Synth pioneer and maker of ‘Popcorn’, Gershon Kingsley, dies age 97 | DJMag.com Skip to main content

Synth pioneer and maker of ‘Popcorn’, Gershon Kingsley, dies age 97

His track was one of the first electronic-based pieces of music to be played on radio 

Synth pioneer Gershon Kingsley dies
Synth pioneer Gershon Kingsley dies

Synth pioneer Gershon Kingsley, who was best known for his 1969 electronic track ‘Popcorn’, has died aged 97. 

The German-American artist’s composition was one of the first electronic-based pieces of music to be played on radio and became a hit for Hot Butter in 1972.

Other artists who have covered ‘Popcorn’ include Jean Michel Jarre, Aphex Twin, Muse, Crazy Frog and The Muppets. The composition was also used in Soviet animated series Nu, pogodi!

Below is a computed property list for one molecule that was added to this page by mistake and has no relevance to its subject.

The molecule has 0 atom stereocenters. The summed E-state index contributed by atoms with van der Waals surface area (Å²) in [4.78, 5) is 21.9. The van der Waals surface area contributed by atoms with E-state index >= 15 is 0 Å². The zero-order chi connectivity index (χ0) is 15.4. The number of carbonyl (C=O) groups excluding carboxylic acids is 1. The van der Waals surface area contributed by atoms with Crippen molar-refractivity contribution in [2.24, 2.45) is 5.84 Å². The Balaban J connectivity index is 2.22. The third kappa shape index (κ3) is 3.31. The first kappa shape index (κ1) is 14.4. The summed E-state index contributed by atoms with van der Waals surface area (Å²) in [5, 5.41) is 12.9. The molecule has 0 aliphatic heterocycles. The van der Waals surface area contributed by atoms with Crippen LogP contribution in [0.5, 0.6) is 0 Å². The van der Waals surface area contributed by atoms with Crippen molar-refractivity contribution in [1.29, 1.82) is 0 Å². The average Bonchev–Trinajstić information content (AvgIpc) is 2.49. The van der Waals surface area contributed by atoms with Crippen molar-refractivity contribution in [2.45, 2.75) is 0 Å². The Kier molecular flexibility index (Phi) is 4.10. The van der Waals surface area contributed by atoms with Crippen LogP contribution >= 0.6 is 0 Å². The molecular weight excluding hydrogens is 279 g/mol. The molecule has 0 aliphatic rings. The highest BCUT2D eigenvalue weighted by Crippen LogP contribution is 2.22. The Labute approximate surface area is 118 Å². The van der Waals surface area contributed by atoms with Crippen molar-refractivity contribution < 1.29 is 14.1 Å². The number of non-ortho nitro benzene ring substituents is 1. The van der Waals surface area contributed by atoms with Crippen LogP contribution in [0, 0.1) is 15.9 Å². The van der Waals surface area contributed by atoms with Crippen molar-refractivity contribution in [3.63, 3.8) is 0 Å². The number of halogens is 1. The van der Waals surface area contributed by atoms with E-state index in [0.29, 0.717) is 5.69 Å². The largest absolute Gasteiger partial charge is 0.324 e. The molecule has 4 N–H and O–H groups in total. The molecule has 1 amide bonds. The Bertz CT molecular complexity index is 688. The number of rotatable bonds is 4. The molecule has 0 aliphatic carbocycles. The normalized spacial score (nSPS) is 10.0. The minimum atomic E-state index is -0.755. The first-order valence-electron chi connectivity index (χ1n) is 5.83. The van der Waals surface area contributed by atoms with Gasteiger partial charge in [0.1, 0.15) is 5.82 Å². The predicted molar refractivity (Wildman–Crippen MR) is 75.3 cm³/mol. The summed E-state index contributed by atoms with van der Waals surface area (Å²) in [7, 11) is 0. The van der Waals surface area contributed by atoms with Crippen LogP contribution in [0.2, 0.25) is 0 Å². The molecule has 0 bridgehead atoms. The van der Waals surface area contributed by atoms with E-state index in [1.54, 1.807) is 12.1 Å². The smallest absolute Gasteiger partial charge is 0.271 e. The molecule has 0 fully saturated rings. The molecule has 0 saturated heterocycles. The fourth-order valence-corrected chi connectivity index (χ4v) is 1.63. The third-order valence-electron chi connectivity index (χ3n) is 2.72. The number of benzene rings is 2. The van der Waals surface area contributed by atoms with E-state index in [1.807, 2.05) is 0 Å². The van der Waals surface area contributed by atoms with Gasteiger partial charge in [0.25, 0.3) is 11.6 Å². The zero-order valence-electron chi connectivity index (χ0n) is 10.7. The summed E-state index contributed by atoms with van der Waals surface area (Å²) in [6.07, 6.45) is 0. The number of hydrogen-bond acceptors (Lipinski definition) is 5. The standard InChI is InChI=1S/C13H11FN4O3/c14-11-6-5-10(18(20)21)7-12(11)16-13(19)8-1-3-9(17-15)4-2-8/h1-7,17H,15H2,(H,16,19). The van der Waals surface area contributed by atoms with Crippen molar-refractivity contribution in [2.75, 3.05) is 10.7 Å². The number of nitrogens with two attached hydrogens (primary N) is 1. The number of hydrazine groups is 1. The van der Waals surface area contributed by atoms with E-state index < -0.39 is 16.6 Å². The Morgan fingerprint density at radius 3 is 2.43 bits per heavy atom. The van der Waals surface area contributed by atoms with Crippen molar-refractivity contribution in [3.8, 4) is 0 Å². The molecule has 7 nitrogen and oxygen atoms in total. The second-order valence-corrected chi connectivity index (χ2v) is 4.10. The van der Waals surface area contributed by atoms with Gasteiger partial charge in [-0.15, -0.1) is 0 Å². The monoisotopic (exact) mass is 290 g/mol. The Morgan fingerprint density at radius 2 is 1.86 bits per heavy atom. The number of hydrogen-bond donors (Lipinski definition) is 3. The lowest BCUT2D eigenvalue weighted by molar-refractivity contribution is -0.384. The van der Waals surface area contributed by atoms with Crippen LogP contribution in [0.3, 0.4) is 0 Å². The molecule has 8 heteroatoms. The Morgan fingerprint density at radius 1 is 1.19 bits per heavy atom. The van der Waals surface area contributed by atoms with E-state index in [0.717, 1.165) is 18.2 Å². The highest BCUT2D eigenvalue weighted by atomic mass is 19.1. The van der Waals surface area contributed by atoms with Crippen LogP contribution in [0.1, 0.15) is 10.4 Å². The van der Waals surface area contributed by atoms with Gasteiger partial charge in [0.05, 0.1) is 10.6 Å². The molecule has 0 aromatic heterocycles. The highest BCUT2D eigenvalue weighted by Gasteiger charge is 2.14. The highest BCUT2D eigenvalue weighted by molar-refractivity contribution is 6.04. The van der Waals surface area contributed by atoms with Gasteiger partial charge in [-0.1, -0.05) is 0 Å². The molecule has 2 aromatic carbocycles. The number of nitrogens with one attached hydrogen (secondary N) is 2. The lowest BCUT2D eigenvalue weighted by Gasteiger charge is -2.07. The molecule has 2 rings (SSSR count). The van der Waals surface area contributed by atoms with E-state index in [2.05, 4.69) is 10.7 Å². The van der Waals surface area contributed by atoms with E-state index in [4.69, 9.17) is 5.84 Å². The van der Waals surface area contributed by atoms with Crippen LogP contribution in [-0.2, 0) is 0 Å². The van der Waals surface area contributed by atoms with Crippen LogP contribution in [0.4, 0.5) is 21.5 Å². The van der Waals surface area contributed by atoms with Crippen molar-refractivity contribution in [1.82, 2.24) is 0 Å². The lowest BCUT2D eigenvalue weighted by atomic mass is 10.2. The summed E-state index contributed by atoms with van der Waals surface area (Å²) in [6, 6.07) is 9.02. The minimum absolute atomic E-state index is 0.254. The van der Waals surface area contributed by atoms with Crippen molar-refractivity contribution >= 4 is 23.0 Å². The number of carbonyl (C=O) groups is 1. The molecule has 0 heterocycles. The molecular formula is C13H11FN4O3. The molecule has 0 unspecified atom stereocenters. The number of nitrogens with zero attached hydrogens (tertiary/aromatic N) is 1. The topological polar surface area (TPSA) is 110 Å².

Kingsley was born Goetz Gustaf Ksinski in Bochum, Germany, in 1922. He headed to New York in 1946 and studied at the LA Conservatory of Music before going working on Broadway productions. 

In 1969 Kingsley released the album ‘Music to Moog By’ before forming the First Moog Quartet with Howard Salat, Ken Bichel, Stan Free and Eric W. Knight in 1970. 

They were the first electronic group to perform live at Carnegie Hall and released a self-titled debut album in the same year.

Kingsley’s 1971 track ‘Rebirth’ has been sampled by hip-hop artists including Freddie Gibbs, De La Soul, Jay-Z, J Dilla and Madlib. 

Earlier this year experimental producer Blanck Mass picked Kingsley's 'Popcorn' among 10 tracks that have inspired him throughout his career.

Listen to ‘Popcorn’ and ‘Rebirth’ below. 

 


 

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